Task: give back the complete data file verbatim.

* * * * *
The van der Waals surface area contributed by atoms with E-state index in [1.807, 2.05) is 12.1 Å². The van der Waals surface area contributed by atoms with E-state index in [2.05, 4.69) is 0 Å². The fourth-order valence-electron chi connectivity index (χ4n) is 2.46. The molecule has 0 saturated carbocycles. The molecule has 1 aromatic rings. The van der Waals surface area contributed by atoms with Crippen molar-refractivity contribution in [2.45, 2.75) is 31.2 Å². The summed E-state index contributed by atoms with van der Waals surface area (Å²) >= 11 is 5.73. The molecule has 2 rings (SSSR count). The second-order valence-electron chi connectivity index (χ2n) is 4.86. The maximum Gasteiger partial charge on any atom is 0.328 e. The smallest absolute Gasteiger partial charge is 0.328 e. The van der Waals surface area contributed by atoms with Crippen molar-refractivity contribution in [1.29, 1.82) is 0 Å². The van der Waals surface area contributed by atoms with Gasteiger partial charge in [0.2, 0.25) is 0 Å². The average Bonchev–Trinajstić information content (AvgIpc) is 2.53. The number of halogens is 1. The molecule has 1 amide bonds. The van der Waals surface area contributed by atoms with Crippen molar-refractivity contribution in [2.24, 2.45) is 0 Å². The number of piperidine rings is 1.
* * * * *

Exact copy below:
The van der Waals surface area contributed by atoms with E-state index in [1.807, 2.05) is 12.1 Å². The van der Waals surface area contributed by atoms with E-state index in [2.05, 4.69) is 0 Å². The fourth-order valence-electron chi connectivity index (χ4n) is 2.46. The molecule has 0 saturated carbocycles. The molecule has 1 aromatic rings. The van der Waals surface area contributed by atoms with Crippen molar-refractivity contribution in [2.45, 2.75) is 31.2 Å². The summed E-state index contributed by atoms with van der Waals surface area (Å²) >= 11 is 5.73. The molecule has 2 rings (SSSR count). The second-order valence-electron chi connectivity index (χ2n) is 4.86. The maximum Gasteiger partial charge on any atom is 0.328 e. The smallest absolute Gasteiger partial charge is 0.328 e. The van der Waals surface area contributed by atoms with Crippen molar-refractivity contribution in [1.29, 1.82) is 0 Å². The van der Waals surface area contributed by atoms with Gasteiger partial charge in [0.2, 0.25) is 0 Å². The average Bonchev–Trinajstić information content (AvgIpc) is 2.53. The number of halogens is 1. The molecule has 1 amide bonds. The van der Waals surface area contributed by atoms with Crippen molar-refractivity contribution in [2.24, 2.45) is 0 Å². The number of piperidine rings is 1.